Monday 3 February 2014

Week 3: Life Around The Oak

A grey, overcast morning. I decided to take a closer look at the life immediately on and around the Oak. Westbrook Hay is a popular place for dog walking, walking and running. One chap was successfully combing all 3, I think. Obviously, the Oak does not exist in splendid isolation and is in fact home to and supported by all manner of organisms, seen and unseen. A couple of the more conspicuous connections are the two plants sprouting near its base. The 3 species no doubt share a complex root system, involving a mutualistic relationship with mycorrhizal fungi. Although commonplace, I still find this plant-fungus relationship amazing:

Above ground, the plant does all the hard work in terms of capturing the sun’s energy via photosynthesis, converting it into useful carbohydrates. Below ground, the roots of the plant are infected with a fungus which has the superb ability to seek out water and to absorb high levels of nutrients from the soil. The fungi feeds on the plant’s carbohydrates. The plant feeds on the nutrients and water secured by the fungi. Both gain and thrive as a result. Beautiful!

A is an Elder, which is largely dead and home to interesting fungus and lichen, two of which I photographed, below.

    Common Orange Lichen (Xanthoria parietina)
    Jelly Ear (Auricularia aricula-judae)

Knowing very little nothing about these species, I discovered that the Common Orange lichen is highly tolerant of nitrogen rich environments, especially where ammonia is present, and thus, it is common on trees and buildings near farm land: the slope above Dellfield is home to grazing sheep. As for the Jelly Ear fungus, it is predominantly, although not exclusively, found on Elder. A useful fact to know if you want to identify the (dead) wood it's inhabiting. Unfortunately, the specimens I found were past their best, dried up and crusty. It does look rather different when it's fresh. Wikipedia has all sorts of wonderful tidbits about the origin of its name and how the fungus was used in folk medicine.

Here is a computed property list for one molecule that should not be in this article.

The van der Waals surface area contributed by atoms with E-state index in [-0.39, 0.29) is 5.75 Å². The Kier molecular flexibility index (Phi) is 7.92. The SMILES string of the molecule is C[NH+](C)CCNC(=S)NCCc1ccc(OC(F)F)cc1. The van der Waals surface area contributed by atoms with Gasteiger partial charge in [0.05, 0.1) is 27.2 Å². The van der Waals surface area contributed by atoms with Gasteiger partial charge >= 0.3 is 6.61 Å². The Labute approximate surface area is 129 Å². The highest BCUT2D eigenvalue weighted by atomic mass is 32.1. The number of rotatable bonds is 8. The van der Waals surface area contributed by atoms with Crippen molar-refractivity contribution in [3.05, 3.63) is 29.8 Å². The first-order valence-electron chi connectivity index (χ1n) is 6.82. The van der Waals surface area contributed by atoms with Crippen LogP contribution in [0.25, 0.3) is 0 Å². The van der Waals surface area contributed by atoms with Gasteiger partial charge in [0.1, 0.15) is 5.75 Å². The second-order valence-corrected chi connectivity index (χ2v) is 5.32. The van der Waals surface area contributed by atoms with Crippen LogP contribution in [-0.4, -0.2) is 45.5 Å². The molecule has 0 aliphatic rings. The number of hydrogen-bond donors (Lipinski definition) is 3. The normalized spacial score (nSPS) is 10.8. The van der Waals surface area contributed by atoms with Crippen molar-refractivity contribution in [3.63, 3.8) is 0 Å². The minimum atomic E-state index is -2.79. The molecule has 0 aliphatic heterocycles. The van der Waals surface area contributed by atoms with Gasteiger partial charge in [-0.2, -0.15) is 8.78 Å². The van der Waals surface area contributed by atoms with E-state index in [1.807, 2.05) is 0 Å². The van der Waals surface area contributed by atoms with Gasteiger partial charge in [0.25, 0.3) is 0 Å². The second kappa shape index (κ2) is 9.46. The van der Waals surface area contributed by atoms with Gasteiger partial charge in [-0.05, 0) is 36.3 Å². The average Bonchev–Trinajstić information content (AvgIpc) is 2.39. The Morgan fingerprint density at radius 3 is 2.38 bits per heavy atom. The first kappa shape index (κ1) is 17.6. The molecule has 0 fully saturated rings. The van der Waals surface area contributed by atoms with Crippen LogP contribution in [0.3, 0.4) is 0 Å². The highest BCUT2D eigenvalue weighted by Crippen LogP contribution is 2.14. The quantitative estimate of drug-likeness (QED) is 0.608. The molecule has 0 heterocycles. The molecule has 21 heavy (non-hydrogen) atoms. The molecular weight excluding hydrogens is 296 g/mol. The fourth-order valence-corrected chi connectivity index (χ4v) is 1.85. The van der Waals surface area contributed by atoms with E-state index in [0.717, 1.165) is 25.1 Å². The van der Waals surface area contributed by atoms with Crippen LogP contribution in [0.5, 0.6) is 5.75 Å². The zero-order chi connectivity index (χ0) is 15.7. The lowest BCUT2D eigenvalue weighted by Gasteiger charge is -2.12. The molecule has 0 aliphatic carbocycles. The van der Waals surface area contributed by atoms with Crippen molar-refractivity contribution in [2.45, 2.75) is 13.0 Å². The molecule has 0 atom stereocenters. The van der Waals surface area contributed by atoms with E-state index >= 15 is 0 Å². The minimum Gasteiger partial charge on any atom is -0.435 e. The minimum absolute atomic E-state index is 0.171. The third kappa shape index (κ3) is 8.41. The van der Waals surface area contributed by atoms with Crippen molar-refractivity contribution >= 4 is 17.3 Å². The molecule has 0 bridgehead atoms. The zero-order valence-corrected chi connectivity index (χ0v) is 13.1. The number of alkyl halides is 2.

The second plant, B, is a Hawthorn, with its long spines and bright red berries. Around its roots and those of the Oak, are the remnants of last year's fallen acorns (with a bit of sheep's wool thrown in for good measure). To my surprise and delight, an additional life supported by the tree came in the guise of a small mammal, darting from the base of the Hawthorn, into its home under the main Oak trunk. I suspect it was a little Wood Mouse, nibbling on the acorns. Unfortunately, s/he was far too quick for my eyes or camera!

Overhead, a Red Kite was calling and, in nearby trees, a couple of Mistle Thrushes were rattling away.

Finally, a shot of the "chosen" branch of the oak, backlit by the densely cloudy sky. I'm not sure yet whether the idea to photograph a single branch weekly was a good one or not. I'll see how it develops.

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